Beyond the rich subtext, however, I was also delighted to see that Romero hadn't lost his master's touch at scaring the wits out of audiences. I saw this film in a full auditorium of mostly over-thirty-year-old married couples, and people jumped and screamed through the whole show. The movie kept all of us on-edge. Both a brilliant reflection of our times and a scary date-movie at the same time, Land of the Dead is the best genre film of the summer, regardless of its box-office take. By its own rules, and by the standards of Romero's zombie series, this film is a winner.

2.) Batman Begins: Who knew that a re-boot could give this ailing franchise such a shot in the arm? No bones about it, this is the best Batman movie yet produced, invigorated by Christopher Nolan's freedom to start over and take everything a step at a time. I love that - for once - a Batman film focuses on Batman's technology, and the reality of how he creates his world of batmobiles, batarangs and the like. Other movies treat these gadgets and vehicles as a "given," and that just amps up the fantasy aspects. This is a movie that - a sign of the times, no doubt - is grounded in reality and earns every step it takes. I do think the film falls down a bit in the last act, but this is a minor quibble. Nolan's action scenes are claustrophobic and confusing (though I can see what he was going for...) and there are massive holes in the climax (hundreds of Gothamites must have been killed...), but at the center of all this is a rock-solid force named Christian Bale. He gives a great performance as Wayne/Batman, and shows what a talented actor can do with the role when he isn't being upstaged by silly one-liners or fantastic (but improbable...) set-pieces. With Batman Begins and Spider-Man I & II, the age of the Superhero Triumphant is truly upon us. Like Land of the Dead, there is also a splendid subtext here: the idea that the world is in our hands, and it is up to each one of us to stand up to corruption and graft. Take that Tom Delay!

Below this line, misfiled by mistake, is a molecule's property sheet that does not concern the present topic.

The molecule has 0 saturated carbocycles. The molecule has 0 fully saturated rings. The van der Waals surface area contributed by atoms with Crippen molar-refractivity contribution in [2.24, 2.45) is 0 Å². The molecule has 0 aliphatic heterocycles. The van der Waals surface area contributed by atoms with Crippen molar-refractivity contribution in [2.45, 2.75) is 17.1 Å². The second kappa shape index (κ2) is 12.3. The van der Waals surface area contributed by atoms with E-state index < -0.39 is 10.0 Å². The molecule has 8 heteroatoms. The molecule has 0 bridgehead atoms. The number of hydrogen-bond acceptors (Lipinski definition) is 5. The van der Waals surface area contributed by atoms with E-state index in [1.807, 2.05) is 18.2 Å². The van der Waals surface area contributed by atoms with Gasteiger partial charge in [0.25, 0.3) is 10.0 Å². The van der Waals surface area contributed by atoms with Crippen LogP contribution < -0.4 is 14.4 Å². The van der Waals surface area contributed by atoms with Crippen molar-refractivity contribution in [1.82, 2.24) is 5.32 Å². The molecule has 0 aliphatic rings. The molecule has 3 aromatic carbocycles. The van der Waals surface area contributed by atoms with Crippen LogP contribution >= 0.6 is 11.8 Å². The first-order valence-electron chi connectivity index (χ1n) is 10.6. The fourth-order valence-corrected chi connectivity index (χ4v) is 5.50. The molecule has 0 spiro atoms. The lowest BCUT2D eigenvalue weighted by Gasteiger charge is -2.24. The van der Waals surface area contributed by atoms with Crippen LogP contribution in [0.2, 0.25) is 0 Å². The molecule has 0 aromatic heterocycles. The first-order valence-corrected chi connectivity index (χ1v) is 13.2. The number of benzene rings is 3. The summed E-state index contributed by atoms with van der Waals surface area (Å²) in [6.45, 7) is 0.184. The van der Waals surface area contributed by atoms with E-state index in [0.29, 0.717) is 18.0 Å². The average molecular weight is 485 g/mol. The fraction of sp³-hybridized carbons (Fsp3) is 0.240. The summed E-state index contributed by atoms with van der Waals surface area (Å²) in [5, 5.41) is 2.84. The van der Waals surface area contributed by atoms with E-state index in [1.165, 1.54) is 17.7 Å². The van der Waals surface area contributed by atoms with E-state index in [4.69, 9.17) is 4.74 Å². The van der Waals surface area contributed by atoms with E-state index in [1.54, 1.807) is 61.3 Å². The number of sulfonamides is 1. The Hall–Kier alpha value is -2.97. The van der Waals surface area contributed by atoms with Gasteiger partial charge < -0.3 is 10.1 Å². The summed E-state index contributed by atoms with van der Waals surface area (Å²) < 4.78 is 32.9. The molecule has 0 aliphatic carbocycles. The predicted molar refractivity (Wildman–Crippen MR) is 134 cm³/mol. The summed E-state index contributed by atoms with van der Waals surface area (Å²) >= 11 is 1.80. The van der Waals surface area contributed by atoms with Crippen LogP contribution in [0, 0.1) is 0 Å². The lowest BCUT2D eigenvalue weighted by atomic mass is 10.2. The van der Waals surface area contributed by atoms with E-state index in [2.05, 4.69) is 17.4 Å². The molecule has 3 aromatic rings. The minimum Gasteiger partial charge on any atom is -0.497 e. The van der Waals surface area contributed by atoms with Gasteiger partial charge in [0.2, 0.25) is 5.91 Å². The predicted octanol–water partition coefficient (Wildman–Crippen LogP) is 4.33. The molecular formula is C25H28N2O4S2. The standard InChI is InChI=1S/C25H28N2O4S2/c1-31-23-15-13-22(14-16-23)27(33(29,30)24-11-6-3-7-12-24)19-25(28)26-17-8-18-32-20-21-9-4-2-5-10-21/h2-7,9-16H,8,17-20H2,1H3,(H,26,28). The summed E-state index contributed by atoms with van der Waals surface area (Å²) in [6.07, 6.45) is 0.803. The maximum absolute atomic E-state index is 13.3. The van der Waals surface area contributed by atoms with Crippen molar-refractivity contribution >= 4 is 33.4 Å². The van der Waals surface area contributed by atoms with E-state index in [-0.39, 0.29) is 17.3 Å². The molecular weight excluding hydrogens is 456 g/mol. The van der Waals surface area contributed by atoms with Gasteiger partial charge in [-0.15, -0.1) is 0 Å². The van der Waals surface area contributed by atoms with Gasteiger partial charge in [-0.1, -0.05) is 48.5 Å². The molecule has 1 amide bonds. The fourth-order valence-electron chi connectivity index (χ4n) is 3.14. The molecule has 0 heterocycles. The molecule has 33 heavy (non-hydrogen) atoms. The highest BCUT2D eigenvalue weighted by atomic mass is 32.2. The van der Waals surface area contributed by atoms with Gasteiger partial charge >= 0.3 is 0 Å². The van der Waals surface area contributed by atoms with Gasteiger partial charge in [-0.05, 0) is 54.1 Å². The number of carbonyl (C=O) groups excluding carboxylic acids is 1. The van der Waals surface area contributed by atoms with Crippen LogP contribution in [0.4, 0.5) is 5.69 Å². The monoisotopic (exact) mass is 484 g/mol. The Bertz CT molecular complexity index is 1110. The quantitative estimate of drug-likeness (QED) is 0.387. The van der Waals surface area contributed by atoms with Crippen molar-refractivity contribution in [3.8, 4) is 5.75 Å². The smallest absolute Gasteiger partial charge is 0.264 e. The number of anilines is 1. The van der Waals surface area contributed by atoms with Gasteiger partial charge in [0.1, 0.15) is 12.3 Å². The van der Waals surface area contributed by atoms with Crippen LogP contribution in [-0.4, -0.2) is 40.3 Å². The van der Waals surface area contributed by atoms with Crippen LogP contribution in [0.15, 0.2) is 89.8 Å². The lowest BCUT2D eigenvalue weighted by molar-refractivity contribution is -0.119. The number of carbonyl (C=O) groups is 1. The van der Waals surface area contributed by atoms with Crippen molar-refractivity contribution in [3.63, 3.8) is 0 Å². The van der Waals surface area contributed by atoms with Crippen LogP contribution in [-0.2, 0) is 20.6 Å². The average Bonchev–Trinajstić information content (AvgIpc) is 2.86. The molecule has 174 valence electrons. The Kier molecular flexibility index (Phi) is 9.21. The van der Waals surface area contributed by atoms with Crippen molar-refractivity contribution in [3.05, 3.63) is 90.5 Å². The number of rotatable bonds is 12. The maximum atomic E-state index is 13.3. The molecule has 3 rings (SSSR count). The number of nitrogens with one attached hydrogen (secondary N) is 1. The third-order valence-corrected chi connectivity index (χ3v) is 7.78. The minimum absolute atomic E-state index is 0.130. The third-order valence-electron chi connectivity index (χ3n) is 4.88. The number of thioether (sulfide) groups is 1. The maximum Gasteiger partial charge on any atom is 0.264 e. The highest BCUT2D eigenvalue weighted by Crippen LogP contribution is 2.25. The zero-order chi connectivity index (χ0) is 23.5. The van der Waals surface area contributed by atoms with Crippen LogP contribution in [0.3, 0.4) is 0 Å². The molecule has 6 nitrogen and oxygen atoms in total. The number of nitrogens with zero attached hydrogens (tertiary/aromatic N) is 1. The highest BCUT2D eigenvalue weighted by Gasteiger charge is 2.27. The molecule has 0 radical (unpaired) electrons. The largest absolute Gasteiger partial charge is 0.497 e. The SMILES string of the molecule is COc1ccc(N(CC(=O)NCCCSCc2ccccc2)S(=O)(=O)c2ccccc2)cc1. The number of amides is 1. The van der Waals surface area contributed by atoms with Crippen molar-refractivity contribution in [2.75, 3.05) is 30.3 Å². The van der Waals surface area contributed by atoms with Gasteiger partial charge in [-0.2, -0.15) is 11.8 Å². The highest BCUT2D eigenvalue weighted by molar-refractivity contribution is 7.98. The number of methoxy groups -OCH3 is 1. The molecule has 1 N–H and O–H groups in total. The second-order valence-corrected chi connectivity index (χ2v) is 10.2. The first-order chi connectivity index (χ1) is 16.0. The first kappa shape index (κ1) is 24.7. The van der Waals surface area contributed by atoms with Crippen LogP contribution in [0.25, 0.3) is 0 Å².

The film's biggest weakness is the miscasting of Katie Holmes as a high-powered assistant district attorney. This isn't a slight against Holmes - I've enjoyed her performances in many films (including Sam Raimi's The Gift), but she doesn't appear old enough to have graduated from law school, let alone have risen through the ranks of a DA's office. And that Betty Boop voice makes it hard to take her line-readings seriously.